Pipa pipa inhabits the eastern region of South America, and Trinidad.
Pipa pipa are highly aquatic, living in murky ponds and swamps.
females: 105-171 mm males: 106-154 mm Pipa pipa are wide and greatly flattened with triangular-shaped heads. They are generally light brown, with darker brown spots on the back.
Females can be distinguished from males by a ring-shaped swelling at the cloaca, visible only when the animals are ready to breed.
The animals have very small black eyes which are lidless and beadlike.
These frogs have large, flipper-like hind feet. Their forelimbs are short with webless digits that each end in a star-shaped organ. These quadripartite fingertips are one of the characteristics that distinguish Pipa pipa from other species.
Reproduction in Pipa pipa includes direct development of the young; there is no larval stage. The female carries the eggs in a honeycomb structure on her back until they complete development and emerge as miniature adults. Mating begins when males make a tickling call while in the water. Males grasps the female from above and around the waist in inguinal amplexus. The female initiates vertical circular turnovers while they're together. The male clasps the female with his forelimbs wrapped in front of her hindlimbs, and they raise off the floor of the stream or pond and swim to the surface of the water to get air. At the top of the arc, they flip, now floating on their backs, and the female releases 3-10 eggs which fall onto the male's belly. Completing their arc, they flip to their original position, bellies to the ground. The male now loosens his grip and permits the eggs to roll onto her back while he simultaneously fertilizes them. This spawning ritual is repeated 15-18 times. Roughly 100 eggs are laid and fertilized.
The eggs adhere only to the female's back, possibly due to a cloacal secretion. They do not stick to the male's belly nor to other eggs already on the female's back. In the hours after fertilization, the eggs sink into the female's skin. Skin grows around the eggs, which become enclosed in a cyst with a horny lid. During development, the young grow temporary tails, which are apparently used in the uptake of oxygen. After 12-20 weeks, the young emerge as tailless flat frogs shaped like their mothers, except that they are only 2 cm in length. They are, however, fully developed except for bifurcation of the lobes on the fingertips.
The young usually emerge from the female's back at the time of molting, that is, when the mother sheds her skin.
In the wild, the animals space themselves using calls to communicate location and distance. Pipa pipa are usually quiet and still, resting on each other without disturbances. They lie on the bottom, returning to the surface for air generally every half hour. They do not leave the water voluntarily. Initially the young have trouble diving and remain near the surface of the water. They can immediately begin snapping at food. After one month they are capable of swimming and diving as practiced by adults.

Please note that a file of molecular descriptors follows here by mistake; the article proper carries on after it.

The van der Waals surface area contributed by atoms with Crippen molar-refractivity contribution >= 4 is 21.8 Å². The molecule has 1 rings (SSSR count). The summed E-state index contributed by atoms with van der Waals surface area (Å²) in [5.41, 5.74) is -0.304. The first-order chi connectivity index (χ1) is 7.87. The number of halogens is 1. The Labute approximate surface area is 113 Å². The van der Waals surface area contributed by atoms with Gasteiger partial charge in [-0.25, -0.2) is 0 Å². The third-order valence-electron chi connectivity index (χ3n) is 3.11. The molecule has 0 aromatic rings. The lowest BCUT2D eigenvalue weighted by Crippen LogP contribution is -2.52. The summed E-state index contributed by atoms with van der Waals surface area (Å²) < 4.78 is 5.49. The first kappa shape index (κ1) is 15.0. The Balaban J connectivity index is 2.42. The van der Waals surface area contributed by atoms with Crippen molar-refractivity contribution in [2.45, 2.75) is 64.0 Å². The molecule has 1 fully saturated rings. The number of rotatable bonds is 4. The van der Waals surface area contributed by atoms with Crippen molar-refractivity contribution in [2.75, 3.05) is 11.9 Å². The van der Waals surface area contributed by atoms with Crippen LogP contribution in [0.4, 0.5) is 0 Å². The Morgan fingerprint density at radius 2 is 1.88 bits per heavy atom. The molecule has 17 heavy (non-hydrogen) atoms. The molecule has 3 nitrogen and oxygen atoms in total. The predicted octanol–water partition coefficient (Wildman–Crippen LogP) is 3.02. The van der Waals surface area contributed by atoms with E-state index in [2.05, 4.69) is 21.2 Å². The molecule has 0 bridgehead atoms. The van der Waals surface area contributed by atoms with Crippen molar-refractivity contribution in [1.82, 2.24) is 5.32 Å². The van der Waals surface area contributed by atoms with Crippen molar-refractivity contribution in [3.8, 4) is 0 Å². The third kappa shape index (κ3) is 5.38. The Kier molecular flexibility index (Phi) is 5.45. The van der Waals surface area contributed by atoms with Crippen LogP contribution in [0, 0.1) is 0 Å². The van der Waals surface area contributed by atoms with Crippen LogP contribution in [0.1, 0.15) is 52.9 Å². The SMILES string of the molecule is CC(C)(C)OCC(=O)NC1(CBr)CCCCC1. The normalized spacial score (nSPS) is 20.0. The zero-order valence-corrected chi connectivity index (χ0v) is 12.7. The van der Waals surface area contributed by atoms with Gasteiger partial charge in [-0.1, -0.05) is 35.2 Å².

Males use a series of rapid clicking sounds as a mating call. Unready females quiver in order to reject the attempts by a male to mate.
After reproduction, the male and female separate.
The young generally emerge from their pouches under their own power, however the mother can exert pressure that will force the young to emerge.
In an aquarium environment, the mother doesn't eat her young even if they come close to her mouth or touch her hands.
Males make single clicking sounds during fights or to challenge territory. In the aquarium they were observed to charge each other, butt heads, bite, and kick.
Pipa pipa are aquatic omnivores. They eat worms, insects, crustaceans, and small fishes. They lack tongues and use the long, sensitive fingers of their forelimbs to search for food on the bottoms of ponds. Their forelimbs also serve to stuff the food into their mouths. Immature Pipa eat invertebrates such as Daphnia and Tubifex worms.
There are no ecomonic benefits other than that they sometimes consume harmful insects.
The family Pipidae dates back to Cretaceous (144-66.4 bya). The Surinam toad is named after Suriname, a country in northern South America.
The fighting behavior of Pipa pipa is similar to that of its small African relative, Hymenochirus. Its reproductive behavior is closely related to that of Rana pipa.
Fighting probably occurs rarely in the wild, where the animals normally space themselves out peaceably by using calls.
Kathryn Wandzel (author), University of Michigan-Ann Arbor.
living in the southern part of the New World. In other words, Central and South America.
having body symmetry such that the animal can be divided in one plane into two mirror-image halves. Animals with bilateral symmetry have dorsal and ventral sides, as well as anterior and posterior ends. Synapomorphy of the Bilateria.
animals which must use heat acquired from the environment and behavioral adaptations to regulate body temperature
A large change in the shape or structure of an animal that happens as the animal grows. In insects, "incomplete metamorphosis" is when young animals are similar to adults and change gradually into the adult form, and "complete metamorphosis" is when there is a profound change between larval and adult forms. Butterflies have complete metamorphosis, grasshoppers have incomplete metamorphosis.
having the capacity to move from one place to another.
the area in which the animal is naturally found, the region in which it is endemic.
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Mattison, Chris. 1993. Keeping and Breeding Amphibians. Blandford, London.
Rabb, G. and M. Rabb. (1963) "Additional Observations on Breeding Behavior of the Surinam Toad, Pipa pipa" Copeia (4): 636-642.
Rabb, G. and R. Snedigar. (1960) "Obersvations on Breeding and Development of the Surinam Toad, Pipa pipa" Copeia (1): 40-44.